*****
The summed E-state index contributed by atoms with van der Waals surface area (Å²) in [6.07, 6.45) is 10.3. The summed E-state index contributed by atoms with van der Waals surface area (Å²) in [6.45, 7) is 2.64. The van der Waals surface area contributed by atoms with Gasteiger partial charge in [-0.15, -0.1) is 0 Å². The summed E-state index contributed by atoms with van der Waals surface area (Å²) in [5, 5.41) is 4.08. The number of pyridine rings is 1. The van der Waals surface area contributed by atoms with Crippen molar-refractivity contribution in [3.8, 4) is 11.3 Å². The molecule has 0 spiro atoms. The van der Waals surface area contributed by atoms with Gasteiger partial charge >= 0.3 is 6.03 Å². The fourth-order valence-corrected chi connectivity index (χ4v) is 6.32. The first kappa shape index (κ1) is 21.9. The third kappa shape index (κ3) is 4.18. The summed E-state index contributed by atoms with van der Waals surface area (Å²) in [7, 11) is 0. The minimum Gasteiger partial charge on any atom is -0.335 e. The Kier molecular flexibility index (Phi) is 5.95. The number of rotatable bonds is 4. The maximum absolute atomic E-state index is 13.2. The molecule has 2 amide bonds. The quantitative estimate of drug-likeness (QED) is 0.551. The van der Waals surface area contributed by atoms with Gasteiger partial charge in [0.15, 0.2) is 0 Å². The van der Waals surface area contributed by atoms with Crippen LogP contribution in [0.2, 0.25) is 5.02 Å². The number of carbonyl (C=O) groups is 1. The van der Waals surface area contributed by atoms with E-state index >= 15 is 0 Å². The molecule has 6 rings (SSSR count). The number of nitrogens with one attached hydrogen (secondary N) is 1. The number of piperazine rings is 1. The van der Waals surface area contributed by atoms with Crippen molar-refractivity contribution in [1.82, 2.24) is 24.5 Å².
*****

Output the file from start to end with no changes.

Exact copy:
The summed E-state index contributed by atoms with van der Waals surface area (Å²) in [6.07, 6.45) is 10.3. The summed E-state index contributed by atoms with van der Waals surface area (Å²) in [6.45, 7) is 2.64. The van der Waals surface area contributed by atoms with Gasteiger partial charge in [-0.15, -0.1) is 0 Å². The summed E-state index contributed by atoms with van der Waals surface area (Å²) in [5, 5.41) is 4.08. The number of pyridine rings is 1. The van der Waals surface area contributed by atoms with Crippen molar-refractivity contribution in [3.8, 4) is 11.3 Å². The molecule has 0 spiro atoms. The van der Waals surface area contributed by atoms with Gasteiger partial charge >= 0.3 is 6.03 Å². The fourth-order valence-corrected chi connectivity index (χ4v) is 6.32. The first kappa shape index (κ1) is 21.9. The third kappa shape index (κ3) is 4.18. The summed E-state index contributed by atoms with van der Waals surface area (Å²) in [7, 11) is 0. The minimum Gasteiger partial charge on any atom is -0.335 e. The Kier molecular flexibility index (Phi) is 5.95. The number of rotatable bonds is 4. The maximum absolute atomic E-state index is 13.2. The molecule has 2 amide bonds. The quantitative estimate of drug-likeness (QED) is 0.551. The van der Waals surface area contributed by atoms with Gasteiger partial charge in [0.15, 0.2) is 0 Å². The van der Waals surface area contributed by atoms with Crippen LogP contribution in [0.2, 0.25) is 5.02 Å². The number of carbonyl (C=O) groups is 1. The van der Waals surface area contributed by atoms with E-state index >= 15 is 0 Å². The molecule has 6 rings (SSSR count). The number of nitrogens with one attached hydrogen (secondary N) is 1. The number of piperazine rings is 1. The van der Waals surface area contributed by atoms with Crippen molar-refractivity contribution in [1.82, 2.24) is 24.5 Å².